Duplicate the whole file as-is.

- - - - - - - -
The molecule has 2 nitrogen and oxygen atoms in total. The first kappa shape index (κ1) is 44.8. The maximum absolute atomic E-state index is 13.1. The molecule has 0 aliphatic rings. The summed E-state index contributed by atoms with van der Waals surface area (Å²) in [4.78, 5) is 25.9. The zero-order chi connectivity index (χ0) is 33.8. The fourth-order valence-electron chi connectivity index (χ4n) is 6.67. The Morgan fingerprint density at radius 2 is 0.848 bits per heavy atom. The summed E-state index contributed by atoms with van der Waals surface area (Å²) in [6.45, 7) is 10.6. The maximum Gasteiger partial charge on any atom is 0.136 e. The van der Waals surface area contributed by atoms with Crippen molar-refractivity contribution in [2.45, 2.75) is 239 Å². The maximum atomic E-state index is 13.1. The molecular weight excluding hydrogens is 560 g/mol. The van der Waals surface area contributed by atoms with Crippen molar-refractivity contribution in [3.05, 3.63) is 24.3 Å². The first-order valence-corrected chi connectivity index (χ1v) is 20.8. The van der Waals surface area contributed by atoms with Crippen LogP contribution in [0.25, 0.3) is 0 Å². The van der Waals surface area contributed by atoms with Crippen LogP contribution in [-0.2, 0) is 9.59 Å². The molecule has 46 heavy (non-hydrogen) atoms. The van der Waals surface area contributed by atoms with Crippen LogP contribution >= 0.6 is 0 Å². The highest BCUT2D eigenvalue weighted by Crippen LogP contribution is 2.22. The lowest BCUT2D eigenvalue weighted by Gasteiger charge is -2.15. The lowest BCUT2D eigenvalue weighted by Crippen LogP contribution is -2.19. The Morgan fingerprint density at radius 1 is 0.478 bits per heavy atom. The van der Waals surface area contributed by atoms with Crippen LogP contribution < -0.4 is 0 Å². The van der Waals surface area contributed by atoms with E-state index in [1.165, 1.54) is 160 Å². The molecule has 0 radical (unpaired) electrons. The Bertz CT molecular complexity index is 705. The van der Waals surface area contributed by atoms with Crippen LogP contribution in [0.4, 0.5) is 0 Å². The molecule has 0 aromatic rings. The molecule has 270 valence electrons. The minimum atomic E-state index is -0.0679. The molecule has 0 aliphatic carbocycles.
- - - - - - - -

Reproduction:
The molecule has 2 nitrogen and oxygen atoms in total. The first kappa shape index (κ1) is 44.8. The maximum absolute atomic E-state index is 13.1. The molecule has 0 aliphatic rings. The summed E-state index contributed by atoms with van der Waals surface area (Å²) in [4.78, 5) is 25.9. The zero-order chi connectivity index (χ0) is 33.8. The fourth-order valence-electron chi connectivity index (χ4n) is 6.67. The Morgan fingerprint density at radius 2 is 0.848 bits per heavy atom. The summed E-state index contributed by atoms with van der Waals surface area (Å²) in [6.45, 7) is 10.6. The maximum Gasteiger partial charge on any atom is 0.136 e. The van der Waals surface area contributed by atoms with Crippen molar-refractivity contribution in [2.45, 2.75) is 239 Å². The maximum atomic E-state index is 13.1. The molecular weight excluding hydrogens is 560 g/mol. The van der Waals surface area contributed by atoms with Crippen molar-refractivity contribution in [3.05, 3.63) is 24.3 Å². The first-order valence-corrected chi connectivity index (χ1v) is 20.8. The van der Waals surface area contributed by atoms with Crippen LogP contribution in [0.25, 0.3) is 0 Å². The van der Waals surface area contributed by atoms with Crippen LogP contribution in [-0.2, 0) is 9.59 Å². The molecule has 46 heavy (non-hydrogen) atoms. The van der Waals surface area contributed by atoms with Crippen LogP contribution >= 0.6 is 0 Å². The highest BCUT2D eigenvalue weighted by Crippen LogP contribution is 2.22. The lowest BCUT2D eigenvalue weighted by Gasteiger charge is -2.15. The lowest BCUT2D eigenvalue weighted by Crippen LogP contribution is -2.19. The Morgan fingerprint density at radius 1 is 0.478 bits per heavy atom. The van der Waals surface area contributed by atoms with Crippen LogP contribution < -0.4 is 0 Å². The van der Waals surface area contributed by atoms with E-state index in [1.165, 1.54) is 160 Å². The molecule has 0 radical (unpaired) electrons. The Bertz CT molecular complexity index is 705. The van der Waals surface area contributed by atoms with Crippen LogP contribution in [0.4, 0.5) is 0 Å². The molecule has 0 aromatic rings. The molecule has 270 valence electrons. The minimum atomic E-state index is -0.0679. The molecule has 0 aliphatic carbocycles.